14ymedio, Pedro Campos, Miami, 2 February 2017 – A previous article addressed the economic policy of the current Cuban government to hinder the private economy – forbidding investment from Cubans on the island and abroad – and favoring foreign investment, mainly from the United States, which could lead Cuba to a situation of virtual annexation to the United States. Meanwhile it appears that allowing free investment, and allowing employers to hire workers directly, versus requiring them to contract only through the state, is something that the state-socialist system is not willing to accept.
But, does it have to be like this to develop the country? Does Cuba have to depend on US and foreign investment in general?
My clear answer is no. Cuba does need investment and the international market for its development, but it does not have to rely on US investments or foreign capital to develop its economy.
An analysis of four basic elements suggests that Cuba could solve its investment needs without having to turn to US or foreign capital in general, as the government, official Cuban economists and others suggest, who do not imagine the island anything but subject to the US.
1. Due to the lack of transparency in the government’s economic data it is unknown what is or could be invested, how much is squandered in the bureaucratic treasury at all levels, how much is wasted in the bad paternalistic-populist democracy, or where that money goes. There is such a lack of transparency about the investments and payments of the nation, no one explains what so much money from taxes of all kinds, remittances, the sale of medical and professional services abroad, or tourism, is spent on, and the national investment is so low.
A change from the current hyper-centralization to democratic control of revenues and budgets should shed light on the existence of the enormous amount of capital currently being wasted
A change from the current hyper-centralization to democratic control of revenues and budgets should shed light on the existence of the enormous amount of capital currently wasted that could increase the amount to be invested from the nation’s own resources. We are thinking about the necessary reduction in the Armed Forces, the apparatus of State Security, the enormous services abroad, the big bureaucracy lazing around in all the ministries and their provincial and municipal branches, the outreach and propaganda apparatus, and the costs of the system of organizations of the “dictatorship of the proletariat.” How much money could be freed up for investments through these reductions?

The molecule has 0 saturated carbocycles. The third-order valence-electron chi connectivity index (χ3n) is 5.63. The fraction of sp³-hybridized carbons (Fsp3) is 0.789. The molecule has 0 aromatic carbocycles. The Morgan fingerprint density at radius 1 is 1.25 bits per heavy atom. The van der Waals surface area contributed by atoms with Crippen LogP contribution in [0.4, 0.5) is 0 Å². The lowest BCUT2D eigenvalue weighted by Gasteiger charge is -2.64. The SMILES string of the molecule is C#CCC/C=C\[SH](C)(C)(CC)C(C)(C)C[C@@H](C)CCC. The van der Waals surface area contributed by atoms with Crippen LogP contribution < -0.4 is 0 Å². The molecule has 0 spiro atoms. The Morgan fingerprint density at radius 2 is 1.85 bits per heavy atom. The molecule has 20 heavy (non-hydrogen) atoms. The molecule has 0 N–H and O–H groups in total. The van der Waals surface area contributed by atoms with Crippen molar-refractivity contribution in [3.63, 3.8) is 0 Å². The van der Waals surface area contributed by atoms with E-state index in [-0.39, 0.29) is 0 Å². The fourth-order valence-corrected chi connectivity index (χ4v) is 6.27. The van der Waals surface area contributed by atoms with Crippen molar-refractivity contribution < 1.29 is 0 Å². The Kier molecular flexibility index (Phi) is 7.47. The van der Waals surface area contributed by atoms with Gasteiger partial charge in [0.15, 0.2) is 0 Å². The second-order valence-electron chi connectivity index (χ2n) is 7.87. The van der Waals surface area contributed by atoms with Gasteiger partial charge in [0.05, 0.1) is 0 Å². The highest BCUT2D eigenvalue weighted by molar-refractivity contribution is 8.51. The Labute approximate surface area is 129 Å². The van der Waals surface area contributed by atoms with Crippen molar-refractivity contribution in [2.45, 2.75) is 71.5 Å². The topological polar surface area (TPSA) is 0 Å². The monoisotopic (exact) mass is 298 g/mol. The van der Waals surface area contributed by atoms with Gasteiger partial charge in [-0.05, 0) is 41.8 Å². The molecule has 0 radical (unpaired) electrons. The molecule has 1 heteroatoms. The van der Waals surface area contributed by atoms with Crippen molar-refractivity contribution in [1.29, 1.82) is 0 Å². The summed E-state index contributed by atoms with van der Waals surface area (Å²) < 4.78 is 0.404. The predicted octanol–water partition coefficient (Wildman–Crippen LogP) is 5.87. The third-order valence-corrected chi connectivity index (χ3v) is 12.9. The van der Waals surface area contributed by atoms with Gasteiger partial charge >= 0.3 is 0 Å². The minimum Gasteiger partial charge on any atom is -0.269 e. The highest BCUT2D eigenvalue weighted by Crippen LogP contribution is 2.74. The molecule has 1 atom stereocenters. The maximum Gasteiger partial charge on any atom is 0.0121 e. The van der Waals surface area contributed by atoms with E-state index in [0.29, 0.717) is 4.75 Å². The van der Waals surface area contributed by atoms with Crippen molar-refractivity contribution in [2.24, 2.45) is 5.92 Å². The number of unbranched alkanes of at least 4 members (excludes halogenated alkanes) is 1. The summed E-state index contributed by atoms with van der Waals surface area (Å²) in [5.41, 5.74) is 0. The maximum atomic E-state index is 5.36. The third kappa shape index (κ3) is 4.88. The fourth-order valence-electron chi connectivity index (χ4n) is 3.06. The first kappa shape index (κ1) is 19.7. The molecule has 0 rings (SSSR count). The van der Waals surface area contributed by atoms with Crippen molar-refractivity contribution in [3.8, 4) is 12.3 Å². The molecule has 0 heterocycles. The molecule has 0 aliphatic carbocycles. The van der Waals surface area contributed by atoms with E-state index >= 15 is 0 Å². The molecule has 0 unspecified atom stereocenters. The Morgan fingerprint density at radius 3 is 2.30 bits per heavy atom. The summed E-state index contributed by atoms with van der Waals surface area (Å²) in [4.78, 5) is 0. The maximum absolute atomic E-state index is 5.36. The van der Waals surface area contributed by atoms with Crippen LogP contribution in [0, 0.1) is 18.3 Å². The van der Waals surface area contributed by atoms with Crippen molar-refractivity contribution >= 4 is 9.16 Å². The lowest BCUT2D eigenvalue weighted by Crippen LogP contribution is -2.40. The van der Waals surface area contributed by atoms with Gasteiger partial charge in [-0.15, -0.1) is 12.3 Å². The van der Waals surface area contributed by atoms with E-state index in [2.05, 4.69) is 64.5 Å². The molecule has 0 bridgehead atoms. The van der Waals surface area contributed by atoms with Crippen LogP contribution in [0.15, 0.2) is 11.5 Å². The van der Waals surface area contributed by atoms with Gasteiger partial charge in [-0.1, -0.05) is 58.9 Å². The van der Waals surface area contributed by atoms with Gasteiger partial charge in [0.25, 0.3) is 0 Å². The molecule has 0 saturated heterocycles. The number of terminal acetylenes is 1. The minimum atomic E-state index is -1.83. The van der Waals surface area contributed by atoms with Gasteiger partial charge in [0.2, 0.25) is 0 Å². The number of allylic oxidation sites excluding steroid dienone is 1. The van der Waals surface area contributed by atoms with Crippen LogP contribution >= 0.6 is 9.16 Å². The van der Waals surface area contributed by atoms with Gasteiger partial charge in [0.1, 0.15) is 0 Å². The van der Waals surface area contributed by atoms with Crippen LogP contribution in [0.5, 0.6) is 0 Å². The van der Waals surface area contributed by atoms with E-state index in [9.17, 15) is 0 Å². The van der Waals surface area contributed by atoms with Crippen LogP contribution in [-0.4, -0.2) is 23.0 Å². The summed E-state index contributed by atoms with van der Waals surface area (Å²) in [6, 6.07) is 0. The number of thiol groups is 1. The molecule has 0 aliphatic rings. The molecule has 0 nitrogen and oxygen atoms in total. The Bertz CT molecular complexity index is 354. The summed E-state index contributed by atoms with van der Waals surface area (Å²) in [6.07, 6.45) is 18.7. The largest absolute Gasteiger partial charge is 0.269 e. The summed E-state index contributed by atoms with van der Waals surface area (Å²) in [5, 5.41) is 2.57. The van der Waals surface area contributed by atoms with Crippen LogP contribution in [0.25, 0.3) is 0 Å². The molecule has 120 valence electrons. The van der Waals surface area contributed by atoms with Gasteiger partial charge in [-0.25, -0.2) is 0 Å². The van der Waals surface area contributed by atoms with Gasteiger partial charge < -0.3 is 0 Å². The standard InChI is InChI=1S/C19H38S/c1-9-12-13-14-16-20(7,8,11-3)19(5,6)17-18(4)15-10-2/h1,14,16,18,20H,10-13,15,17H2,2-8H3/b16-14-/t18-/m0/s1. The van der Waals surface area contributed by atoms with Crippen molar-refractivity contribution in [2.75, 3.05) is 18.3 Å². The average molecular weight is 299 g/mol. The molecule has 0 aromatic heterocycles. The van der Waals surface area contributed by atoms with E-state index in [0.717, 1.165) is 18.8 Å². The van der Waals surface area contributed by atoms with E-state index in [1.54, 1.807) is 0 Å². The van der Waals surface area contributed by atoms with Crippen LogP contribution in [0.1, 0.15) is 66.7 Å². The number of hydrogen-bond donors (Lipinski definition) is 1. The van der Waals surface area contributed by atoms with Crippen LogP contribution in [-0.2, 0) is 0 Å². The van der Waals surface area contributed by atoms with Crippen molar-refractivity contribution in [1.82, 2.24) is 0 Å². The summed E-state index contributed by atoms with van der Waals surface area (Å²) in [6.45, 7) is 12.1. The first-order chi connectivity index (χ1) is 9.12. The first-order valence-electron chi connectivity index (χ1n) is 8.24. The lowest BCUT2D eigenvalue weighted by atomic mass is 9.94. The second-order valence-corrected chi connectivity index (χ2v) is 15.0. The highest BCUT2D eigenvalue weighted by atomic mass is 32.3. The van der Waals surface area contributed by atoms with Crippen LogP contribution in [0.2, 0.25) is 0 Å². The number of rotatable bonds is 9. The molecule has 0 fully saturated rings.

2. There are enormous fortunes within Cuba that do not display their possibilities due to the current limitations and their fears of being audited. If the inviolability of private capital and property were guaranteed by law and clear relations of free trade were established, this internal capital could be developed, private banks could be generated to facilitate loans to private entrepreneurs and associates, to import the means and resources necessary for internal development and economic movements and associations could strengthen their opportunities. There are imprecise calculations of the thousands of millions of dollars, Cuban convertible pesos, Cuban pesos, stored in banks and mattresses awaiting changes in Cuba.
3. According to different sources, Cuba is receiving between three and five billion dollars a year from remittances, sent back to the island by Cubans abroad. Much of that revenue is being invested in private businesses and another part in using the services they generate. So there is a positive predisposition in the diaspora to support micro-enterprises with micro-investments. If conditions were established in Cuba for the development of free enterprise, this small capital could grow enormously, multiply and expand in a few years.
4. There is a great deal of capital in the hands of Cuban Americans in the United States, a part of which they would be willing to invest in Cuba if a new system of laws, in a State of law, guaranteed private property and free markets, independent of a future analysis of nationalization and compensation*. Because of their Cuban origin, and for some because of their historic ties with specific production sectors on the island, they would be in better conditions than any foreign capital to engage in the Cuban economy and push its development. They bring capital, techniques, knowledge, markets and transportation systems.
The interaction of these four factors would enable a self-sufficient economy, which should not be confused with the absurdity of an autarchic economy
Thus, by simply facilitating the internally accumulated Cuban capital, reorganizing that of the government, and favoring that of emigrants – large, medium and small – with full guarantees, Cuba could receive a large injection of capital of national origin, capable of changing the economic landscape in a few years.
It would not be necessary to have investment from the United States or from other foreign countries. There would be no dependence on American capital. It would not be necessary to be virtually annexed to the United States. Cuba would trade with the United States like the rest of the Caribbean, the American continent and the world.
The interaction of these four factors would enable a self-sufficient economy, capable of generating, itself, the means and resources to resolve the needs of the population with domestic products, exchanged or acquired in the international market. This should not be confused with the absurdity of an autarchic economy that tries to survive without an external market.
How to do this will be the subject of another article.
*Translator’s note: “Nationalization and compensation” refers to the nationalization of private businesses and property in the early days of the Revolution, and the demands on the part of some for compensation for what was taken from them.